report on illiteracy among school children, which concluded that children
were not learning to read because their books were boring. Accordingly,
Seuss's publisher made up a list of 400 words he felt were important
and asked Dr. Seuss to cut the list to 250 words and write a book using
only those words. Nine months later, Seuss, using 220 of the words
given to him, completed The Cat in the Hat. This book was a tour de
force—it retained the drawing style, verse rhythms, and all the
imaginative power of Seuss's earlier works, but because of its simplified
vocabulary could be read by beginning readers. In 1960, Bennett Cerf
bet Dr. Seuss $50 that he couldn't write an entire book using only
fifty words. The result was Green Eggs and Ham. Curiously, Cerf never
paid him the $50. These books achieved significant international success
and remain very popular.
Dr. Seuss went on to write many other children's books, both in his
new simplified-vocabulary manner (sold as "Beginner Books")
and in his older, more elaborate style. The Beginner Books were not
easy for Seuss, and reportedly he labored for months crafting them.
At various times Seuss also wrote books for adults that used the same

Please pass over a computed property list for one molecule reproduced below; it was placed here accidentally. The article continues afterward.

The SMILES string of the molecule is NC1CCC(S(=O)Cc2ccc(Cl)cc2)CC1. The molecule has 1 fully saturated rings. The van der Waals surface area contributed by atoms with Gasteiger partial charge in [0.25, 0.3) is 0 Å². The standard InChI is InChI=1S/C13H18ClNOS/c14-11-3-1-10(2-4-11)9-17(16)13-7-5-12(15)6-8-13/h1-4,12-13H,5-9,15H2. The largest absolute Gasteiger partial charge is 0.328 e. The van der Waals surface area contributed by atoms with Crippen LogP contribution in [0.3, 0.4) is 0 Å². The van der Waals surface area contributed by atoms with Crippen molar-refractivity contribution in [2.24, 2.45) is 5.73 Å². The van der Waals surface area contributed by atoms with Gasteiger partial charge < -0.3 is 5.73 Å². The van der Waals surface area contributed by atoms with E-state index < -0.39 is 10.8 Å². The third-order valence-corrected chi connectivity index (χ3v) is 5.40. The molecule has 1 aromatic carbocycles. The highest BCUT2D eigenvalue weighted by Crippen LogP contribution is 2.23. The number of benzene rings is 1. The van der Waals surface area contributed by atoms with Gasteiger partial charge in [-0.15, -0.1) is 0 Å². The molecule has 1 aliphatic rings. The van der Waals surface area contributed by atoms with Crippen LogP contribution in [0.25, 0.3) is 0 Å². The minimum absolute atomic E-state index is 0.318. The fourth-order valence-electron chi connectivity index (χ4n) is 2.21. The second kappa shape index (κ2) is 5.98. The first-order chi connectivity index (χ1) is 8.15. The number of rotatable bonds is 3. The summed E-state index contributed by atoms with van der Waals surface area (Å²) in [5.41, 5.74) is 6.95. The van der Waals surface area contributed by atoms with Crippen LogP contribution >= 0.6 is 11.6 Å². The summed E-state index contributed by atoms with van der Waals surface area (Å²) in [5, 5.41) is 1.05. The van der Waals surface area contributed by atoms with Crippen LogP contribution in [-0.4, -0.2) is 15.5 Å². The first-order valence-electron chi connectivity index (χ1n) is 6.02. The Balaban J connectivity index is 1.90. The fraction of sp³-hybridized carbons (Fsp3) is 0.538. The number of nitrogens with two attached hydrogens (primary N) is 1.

style of verse and pictures: The Seven Lady Godivas, Oh, The Places
You'll Go!, and his final book You're Only Old Once, a satire of hospitals
and the geriatric lifestyle.
Following a very difficult illness, Helen Palmer Geisel committed
suicide on October 23, 1967. Seuss married Audrey Stone Diamond on
June 21, 1968. Seuss himself died, following several years of illness,
in La Jolla, California on September 24, 1991.
Dr. Seuss did not like publicity. This may have been due to his German
ancestry; as a schoolboy during World War I, his classmates used to
nickname him "The Kaiser".
Dr. Seuss's Meters
Dr. Seuss wrote most of his books in a verse form that in the terminology
of metrics would be characterized as anapestic tetrameter, a meter
employed also by Lord Byron and other poets of the English literary
canon. (It is also the meter of the famous Christmas poem A Visit From